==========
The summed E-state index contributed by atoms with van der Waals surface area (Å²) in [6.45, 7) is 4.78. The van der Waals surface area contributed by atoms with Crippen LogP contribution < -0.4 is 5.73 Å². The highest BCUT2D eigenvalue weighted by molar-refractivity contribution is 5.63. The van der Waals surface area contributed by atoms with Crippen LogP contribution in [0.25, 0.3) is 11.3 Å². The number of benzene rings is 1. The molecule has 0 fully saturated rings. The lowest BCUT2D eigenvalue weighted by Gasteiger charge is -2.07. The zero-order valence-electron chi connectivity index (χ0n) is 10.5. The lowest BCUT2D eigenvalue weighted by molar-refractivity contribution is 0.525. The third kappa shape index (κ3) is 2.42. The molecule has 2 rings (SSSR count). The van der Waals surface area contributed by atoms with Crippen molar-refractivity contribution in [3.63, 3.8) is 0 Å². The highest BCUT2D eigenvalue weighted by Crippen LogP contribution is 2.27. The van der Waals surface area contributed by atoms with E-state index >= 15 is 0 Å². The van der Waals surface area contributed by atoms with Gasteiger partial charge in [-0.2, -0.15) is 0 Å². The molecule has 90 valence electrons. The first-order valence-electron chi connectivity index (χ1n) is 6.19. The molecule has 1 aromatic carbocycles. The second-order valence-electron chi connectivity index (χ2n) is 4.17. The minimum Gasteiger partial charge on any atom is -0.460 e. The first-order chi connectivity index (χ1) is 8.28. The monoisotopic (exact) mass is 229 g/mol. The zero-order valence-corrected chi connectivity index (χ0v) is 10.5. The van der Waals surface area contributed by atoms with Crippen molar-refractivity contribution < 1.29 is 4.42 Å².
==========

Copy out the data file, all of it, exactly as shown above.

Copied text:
The summed E-state index contributed by atoms with van der Waals surface area (Å²) in [6.45, 7) is 4.78. The van der Waals surface area contributed by atoms with Crippen LogP contribution < -0.4 is 5.73 Å². The highest BCUT2D eigenvalue weighted by molar-refractivity contribution is 5.63. The van der Waals surface area contributed by atoms with Crippen LogP contribution in [0.25, 0.3) is 11.3 Å². The number of benzene rings is 1. The molecule has 0 fully saturated rings. The lowest BCUT2D eigenvalue weighted by Gasteiger charge is -2.07. The zero-order valence-electron chi connectivity index (χ0n) is 10.5. The lowest BCUT2D eigenvalue weighted by molar-refractivity contribution is 0.525. The third kappa shape index (κ3) is 2.42. The molecule has 2 rings (SSSR count). The van der Waals surface area contributed by atoms with Crippen molar-refractivity contribution in [3.63, 3.8) is 0 Å². The highest BCUT2D eigenvalue weighted by Crippen LogP contribution is 2.27. The van der Waals surface area contributed by atoms with E-state index >= 15 is 0 Å². The van der Waals surface area contributed by atoms with Gasteiger partial charge in [-0.2, -0.15) is 0 Å². The molecule has 90 valence electrons. The first-order valence-electron chi connectivity index (χ1n) is 6.19. The molecule has 1 aromatic carbocycles. The second-order valence-electron chi connectivity index (χ2n) is 4.17. The minimum Gasteiger partial charge on any atom is -0.460 e. The first-order chi connectivity index (χ1) is 8.28. The monoisotopic (exact) mass is 229 g/mol. The zero-order valence-corrected chi connectivity index (χ0v) is 10.5. The van der Waals surface area contributed by atoms with Crippen molar-refractivity contribution < 1.29 is 4.42 Å².